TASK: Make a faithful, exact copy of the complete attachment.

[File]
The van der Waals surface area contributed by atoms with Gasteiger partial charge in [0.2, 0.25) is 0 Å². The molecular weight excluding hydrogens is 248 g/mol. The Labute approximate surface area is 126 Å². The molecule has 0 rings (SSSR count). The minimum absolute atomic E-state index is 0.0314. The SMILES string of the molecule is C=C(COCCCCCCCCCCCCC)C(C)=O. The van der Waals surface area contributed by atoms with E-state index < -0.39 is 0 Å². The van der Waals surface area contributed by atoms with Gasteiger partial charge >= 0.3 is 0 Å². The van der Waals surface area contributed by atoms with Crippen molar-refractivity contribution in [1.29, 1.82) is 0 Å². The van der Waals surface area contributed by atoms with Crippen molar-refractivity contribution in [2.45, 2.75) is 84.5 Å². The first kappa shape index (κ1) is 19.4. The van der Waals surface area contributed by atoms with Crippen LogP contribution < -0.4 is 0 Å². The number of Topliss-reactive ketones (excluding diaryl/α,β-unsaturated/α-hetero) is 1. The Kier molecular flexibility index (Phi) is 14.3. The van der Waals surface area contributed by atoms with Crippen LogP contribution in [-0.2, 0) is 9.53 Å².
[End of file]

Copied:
The van der Waals surface area contributed by atoms with Gasteiger partial charge in [0.2, 0.25) is 0 Å². The molecular weight excluding hydrogens is 248 g/mol. The Labute approximate surface area is 126 Å². The molecule has 0 rings (SSSR count). The minimum absolute atomic E-state index is 0.0314. The SMILES string of the molecule is C=C(COCCCCCCCCCCCCC)C(C)=O. The van der Waals surface area contributed by atoms with E-state index < -0.39 is 0 Å². The van der Waals surface area contributed by atoms with Gasteiger partial charge >= 0.3 is 0 Å². The van der Waals surface area contributed by atoms with Crippen molar-refractivity contribution in [1.29, 1.82) is 0 Å². The van der Waals surface area contributed by atoms with Crippen molar-refractivity contribution in [2.45, 2.75) is 84.5 Å². The first kappa shape index (κ1) is 19.4. The van der Waals surface area contributed by atoms with Crippen LogP contribution < -0.4 is 0 Å². The number of Topliss-reactive ketones (excluding diaryl/α,β-unsaturated/α-hetero) is 1. The Kier molecular flexibility index (Phi) is 14.3. The van der Waals surface area contributed by atoms with Crippen LogP contribution in [-0.2, 0) is 9.53 Å².